June 8, 2017
by Eric Carrell, Cloudwards.net
Planning for the future with data management in mind means that you’ll have to deal with the realities of the Internet of Things sooner rather than later. The IoT is likely going to be the source of the very biggest in Big Data and keeping track of it all is going to be a major challenge in the years ahead.
If you want to know more about the IoT, the editorial team over at Cloudwards.net has put together an article about what the Internet of Things is. The article discusses what’s possible with the IoT, how it works, as well as its security and privacy implications. We recommend interested people give it a read and think about all the changes in data governance ahead of us.
What is the Internet of Things? by Fergus O’Sullivan, Cloudwards.net
August 16, 2016
#10 Data is like money. If you invest it, manage it, and protect it well, it can pay off immensely. But do any of these poorly, and you’ll regret it.
#9 Development methodologies keep changing. …Mostly in name.
#8 The only thing more expensive than free software is free software implemented by the lowest bidder.
#7 Master Data Management is a transitional state until you get to the fully integrated environment… And once you’re there, you’ll need to add another system.
#6 Big data is incredibly valuable unless someone forgot to govern it.
#5 Agile is great, but knowing your real requirements is better.
#4 If data governance is painful, too slow, or too costly, it’s being done wrong.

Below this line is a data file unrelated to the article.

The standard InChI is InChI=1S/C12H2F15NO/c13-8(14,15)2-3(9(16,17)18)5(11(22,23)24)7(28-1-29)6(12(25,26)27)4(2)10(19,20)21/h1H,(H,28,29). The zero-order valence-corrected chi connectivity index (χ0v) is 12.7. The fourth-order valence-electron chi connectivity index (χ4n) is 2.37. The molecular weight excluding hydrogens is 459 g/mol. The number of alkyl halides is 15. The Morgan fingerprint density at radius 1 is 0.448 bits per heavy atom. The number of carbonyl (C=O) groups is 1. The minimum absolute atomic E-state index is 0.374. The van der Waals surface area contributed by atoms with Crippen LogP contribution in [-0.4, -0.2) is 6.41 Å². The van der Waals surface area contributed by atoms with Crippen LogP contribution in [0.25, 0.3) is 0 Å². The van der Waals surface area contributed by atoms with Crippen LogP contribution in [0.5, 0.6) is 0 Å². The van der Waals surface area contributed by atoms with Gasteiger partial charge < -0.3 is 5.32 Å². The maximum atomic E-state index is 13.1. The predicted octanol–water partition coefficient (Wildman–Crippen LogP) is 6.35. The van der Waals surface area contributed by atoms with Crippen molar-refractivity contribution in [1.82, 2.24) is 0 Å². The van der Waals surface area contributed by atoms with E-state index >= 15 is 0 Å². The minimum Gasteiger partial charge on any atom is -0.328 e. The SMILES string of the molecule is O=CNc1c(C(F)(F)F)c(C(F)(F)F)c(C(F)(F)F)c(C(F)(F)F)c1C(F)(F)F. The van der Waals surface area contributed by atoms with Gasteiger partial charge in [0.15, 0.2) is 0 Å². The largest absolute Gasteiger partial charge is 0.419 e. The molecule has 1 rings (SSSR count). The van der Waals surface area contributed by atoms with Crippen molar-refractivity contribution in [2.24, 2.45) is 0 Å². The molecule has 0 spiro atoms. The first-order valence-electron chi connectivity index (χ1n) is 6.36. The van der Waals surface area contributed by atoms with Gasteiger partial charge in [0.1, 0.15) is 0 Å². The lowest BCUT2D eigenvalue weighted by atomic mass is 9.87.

#3 Choosing the lowest cost integrator is like choosing the cheapest plumber… Once they’re done, it looks great!! ...
August 3, 2016
There is a lot of truth and wisdom in the quote, “The perfect is the enemy of the good.”
The quote definitely applies when trying to get the most out of data. However, in this context, it should really be “Perfect is the enemy of budget and time.”
Pragmatic data governance protects your budget and timelines against perfectionism. The end goal is, of course, to have all issues resolved, but being able to start governing the data before the end is vital. To do this, data governance has to be built around the concept of managing “imperfect” data and incrementally improving that data.
A key failure of data governance in almost every organization is the wanting to come to agreement before making data available. A far more practical and useful ...
March 11, 2016
What Makes Data Management Successful and Sustainable
You may find that the higher up in the organization you go, the greater the support you’ll receive for data governance in relation to big data and big data success, but most of the work to manage data is not done at the top of the organization.
Success or failure will actually be determined by how willing the people dealing with the data on a daily basis are to adopt and be involved in the data management. The better defined the value proposition and implementation process are, the greater the level of success your organization will enjoy.Data management and governance is an evolutionary process, so there is no final process or last step. To continue to maintain the standards that you have ...
March 10, 2016
How “Pragmatic” Data Management Works
Whether your big data management plan for success contains two steps or twenty steps, the initial point for most successful companies is data governance. Typically, the focus of data governance tends to be on only inbound data feeds with little regard for the metadata, but if attention is not paid to determining the true purpose of the data, to applying and following business rules, and to managing change, downstream applications will most likely continue to receive lousy data.
Data governance for big data can become complicated, so maintaining practicality is critical. Without a pragmatic governance approach, the value of data is easily undermined. Attaining a high degree of data accuracy is not always necessary because the art of pragmatic data governance is to ...
February 23, 2016
Why Data Management Is Critical to Big Data Success